The profiling is an on-demand diagnosing method to locate bottleneck of the services. These typical scenarios usually are suitable for profiling through various profiling tools

  1. Some methods slow down the API performance.
  2. Too many threads and/or high-frequency I/O per OS process reduce the CPU efficiency.
  3. Massive RPC requests block the network to cause responding slowly.
  4. Unexpected network requests caused by security issues or codes' bug.

In the SkyWalking landscape, we provided two ways to support profiling within reasonable resource cost.

  1. In-process profiling is bundled with auto-instrument agents.
  2. Out-of-process profiling is powered by eBPF agent.

In-process profiling

In-process profiling is primarily provided by auto-instrument agents in the VM-based runtime. This feature resolves the issue <1> through capture the snapshot of the thread stacks periodically. The OAP would aggregate the thread stack per RPC request, and provide a hierarchy graph to indicate the slow methods based on continuous snapshot.

The period is usually every 10-100 milliseconds, which is not recommended to be less, due to this capture would usually cause classical stop-the-world for the VM, which would impact the whole process performance.

Learn more tech details from the post, Use Profiling to Fix the Blind Spot of Distributed Tracing.

For now, Java and Python agents support this.

Out-of-process profiling

Out-of-process profiling leverage eBPF technology with origins in the Linux kernel. It provides a way to extend the capabilities of the kernel safely and efficiently.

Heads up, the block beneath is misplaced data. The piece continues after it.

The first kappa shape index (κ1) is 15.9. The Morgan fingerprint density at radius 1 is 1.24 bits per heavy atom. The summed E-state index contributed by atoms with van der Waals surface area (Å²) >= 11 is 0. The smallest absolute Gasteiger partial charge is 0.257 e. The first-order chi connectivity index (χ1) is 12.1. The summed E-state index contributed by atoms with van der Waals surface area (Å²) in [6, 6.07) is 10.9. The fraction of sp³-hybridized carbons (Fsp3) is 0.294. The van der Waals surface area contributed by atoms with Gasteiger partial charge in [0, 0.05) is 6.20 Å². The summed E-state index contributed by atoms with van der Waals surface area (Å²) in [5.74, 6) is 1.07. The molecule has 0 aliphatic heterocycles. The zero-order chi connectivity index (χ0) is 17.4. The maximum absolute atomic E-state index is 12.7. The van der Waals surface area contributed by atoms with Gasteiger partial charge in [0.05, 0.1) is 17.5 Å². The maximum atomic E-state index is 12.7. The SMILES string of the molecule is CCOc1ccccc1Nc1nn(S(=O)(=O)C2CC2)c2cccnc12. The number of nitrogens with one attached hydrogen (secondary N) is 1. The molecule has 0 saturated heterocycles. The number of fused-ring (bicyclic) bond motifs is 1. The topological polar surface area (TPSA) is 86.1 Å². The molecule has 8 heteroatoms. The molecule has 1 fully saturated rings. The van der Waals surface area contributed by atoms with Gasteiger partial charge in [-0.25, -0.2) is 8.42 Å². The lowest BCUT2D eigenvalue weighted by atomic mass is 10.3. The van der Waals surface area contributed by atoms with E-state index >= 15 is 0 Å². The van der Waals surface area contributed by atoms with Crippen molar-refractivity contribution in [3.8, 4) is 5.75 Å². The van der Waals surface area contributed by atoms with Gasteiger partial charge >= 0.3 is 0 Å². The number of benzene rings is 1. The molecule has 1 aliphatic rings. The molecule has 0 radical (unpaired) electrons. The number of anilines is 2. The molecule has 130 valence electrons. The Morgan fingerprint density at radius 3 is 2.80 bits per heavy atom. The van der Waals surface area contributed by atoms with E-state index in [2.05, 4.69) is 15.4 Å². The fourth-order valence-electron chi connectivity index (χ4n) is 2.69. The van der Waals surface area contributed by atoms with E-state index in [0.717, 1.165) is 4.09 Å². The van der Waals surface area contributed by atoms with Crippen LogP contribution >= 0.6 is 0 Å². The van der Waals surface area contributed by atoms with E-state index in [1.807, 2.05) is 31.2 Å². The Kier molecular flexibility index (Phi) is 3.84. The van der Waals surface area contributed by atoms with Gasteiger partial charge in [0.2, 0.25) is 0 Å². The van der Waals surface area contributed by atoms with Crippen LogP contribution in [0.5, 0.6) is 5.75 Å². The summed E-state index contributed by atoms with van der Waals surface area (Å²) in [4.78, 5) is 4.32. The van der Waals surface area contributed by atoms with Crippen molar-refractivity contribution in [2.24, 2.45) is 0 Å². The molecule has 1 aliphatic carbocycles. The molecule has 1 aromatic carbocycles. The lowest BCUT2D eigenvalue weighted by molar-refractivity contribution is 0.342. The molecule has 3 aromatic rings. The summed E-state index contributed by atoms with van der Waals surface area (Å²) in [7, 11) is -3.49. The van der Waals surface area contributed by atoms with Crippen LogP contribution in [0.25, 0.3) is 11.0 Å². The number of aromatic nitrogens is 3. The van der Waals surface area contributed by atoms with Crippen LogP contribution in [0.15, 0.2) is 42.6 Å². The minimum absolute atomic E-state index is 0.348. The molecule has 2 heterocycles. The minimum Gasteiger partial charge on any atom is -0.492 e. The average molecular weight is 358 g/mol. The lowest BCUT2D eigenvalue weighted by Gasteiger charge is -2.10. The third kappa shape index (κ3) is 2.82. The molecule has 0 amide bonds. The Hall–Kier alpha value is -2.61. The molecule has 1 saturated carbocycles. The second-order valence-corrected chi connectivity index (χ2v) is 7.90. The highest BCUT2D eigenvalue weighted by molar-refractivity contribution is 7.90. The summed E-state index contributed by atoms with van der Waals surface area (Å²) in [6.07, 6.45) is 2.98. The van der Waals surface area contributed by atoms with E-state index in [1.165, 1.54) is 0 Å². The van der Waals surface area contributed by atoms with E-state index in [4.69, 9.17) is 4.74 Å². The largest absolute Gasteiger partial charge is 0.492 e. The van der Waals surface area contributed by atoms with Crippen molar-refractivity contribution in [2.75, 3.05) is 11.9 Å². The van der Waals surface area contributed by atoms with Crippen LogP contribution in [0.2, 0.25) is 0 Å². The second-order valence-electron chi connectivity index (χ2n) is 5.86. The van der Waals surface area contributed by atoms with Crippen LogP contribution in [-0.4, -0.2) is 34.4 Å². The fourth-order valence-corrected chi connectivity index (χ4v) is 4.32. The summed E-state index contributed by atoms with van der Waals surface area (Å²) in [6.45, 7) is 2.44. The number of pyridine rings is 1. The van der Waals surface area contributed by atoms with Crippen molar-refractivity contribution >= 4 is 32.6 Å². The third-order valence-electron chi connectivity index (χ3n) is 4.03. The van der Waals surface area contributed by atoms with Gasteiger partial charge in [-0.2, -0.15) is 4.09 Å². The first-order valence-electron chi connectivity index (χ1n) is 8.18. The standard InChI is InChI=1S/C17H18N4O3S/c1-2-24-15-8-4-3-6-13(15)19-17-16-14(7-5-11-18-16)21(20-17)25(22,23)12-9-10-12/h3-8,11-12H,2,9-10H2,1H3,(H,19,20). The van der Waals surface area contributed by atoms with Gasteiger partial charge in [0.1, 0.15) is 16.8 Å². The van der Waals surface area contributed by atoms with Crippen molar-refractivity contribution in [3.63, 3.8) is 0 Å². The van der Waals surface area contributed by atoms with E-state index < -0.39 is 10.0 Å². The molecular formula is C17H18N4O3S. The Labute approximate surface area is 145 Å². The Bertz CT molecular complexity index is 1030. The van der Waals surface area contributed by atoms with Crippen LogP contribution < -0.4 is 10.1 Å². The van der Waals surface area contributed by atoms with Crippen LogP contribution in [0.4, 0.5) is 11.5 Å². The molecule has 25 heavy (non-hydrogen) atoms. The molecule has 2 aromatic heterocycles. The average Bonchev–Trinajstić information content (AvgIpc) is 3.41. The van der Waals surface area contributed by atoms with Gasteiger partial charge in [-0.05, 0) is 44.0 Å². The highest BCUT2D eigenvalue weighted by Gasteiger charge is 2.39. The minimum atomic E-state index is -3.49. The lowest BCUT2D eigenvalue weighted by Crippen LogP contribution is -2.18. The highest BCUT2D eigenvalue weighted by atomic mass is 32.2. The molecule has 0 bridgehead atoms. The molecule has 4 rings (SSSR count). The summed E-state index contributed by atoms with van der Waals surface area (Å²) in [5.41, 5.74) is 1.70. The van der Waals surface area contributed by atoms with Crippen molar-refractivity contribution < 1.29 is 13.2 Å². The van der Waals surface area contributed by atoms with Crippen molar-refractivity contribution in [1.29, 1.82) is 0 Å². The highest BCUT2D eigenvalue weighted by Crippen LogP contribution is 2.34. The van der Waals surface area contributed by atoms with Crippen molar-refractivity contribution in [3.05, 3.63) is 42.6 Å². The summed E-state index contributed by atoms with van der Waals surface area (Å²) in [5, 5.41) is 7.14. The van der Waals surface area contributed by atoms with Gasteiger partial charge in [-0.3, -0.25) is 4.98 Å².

On-CPU Profiling

On-CPU profiling is suitable for analyzing thread stacks when service CPU usage is high.
If the stack is dumped more times, it means that the thread stack occupies more CPU resources.

This is pretty similar with in-process profiling to resolve the issue <1>, but it is made out-of-process and based on Linux eBPF. Meanwhile, this is made for languages without VM mechanism, which caused not supported by in-process agents, such as, C/C++, Rust. Golang is a special case, it exposed the metadata of the VM for eBPF, so, it could be profiled.

Off-CPU Profiling

Off-CPU profiling is suitable for performance issues that are not caused by high CPU usage, but may be on high CPU load. This profiling aims to resolve the issue <2>.

For example,

  1. When there are too many threads in one service, using off-CPU profiling could reveal which threads spend more time context switching.
  2. Codes heavily rely on disk I/O or remote service performance would slow down the whole process.

Off-CPU profiling provides two perspectives

  1. Thread switch count: The number of times a thread switches context. When the thread returns to the CPU, it completes one context switch. A thread stack with a higher switch count spends more time context switching.
  2. Thread switch duration: The time it takes a thread to switch the context. A thread stack with a higher switch duration spends more time off-CPU.

Learn more tech details about ON/OFF CPU profiling from the post, Pinpoint Service Mesh Critical Performance Impact by using eBPF

Network Profiling

Network profiling captures the network packages to analysis traffic at L4(TCP) and L7(HTTP) to recognize network traffic from a specific process or a k8s pod. Through this traffic analysis, locate the root causes of the issues <3> and <4>.

Network profiling provides

  1. Network topology and identify processes.
  2. Observe TCP traffic metrics with TLS status.
  3. Observe HTTP traffic metrics.
  4. Sample HTTP request/response raw data within tracing context.
  5. Observe time costs for local I/O costing on the OS. Such as the time of Linux process HTTP request/response.

Learn more tech details from the post, Diagnose Service Mesh Network Performance with eBPF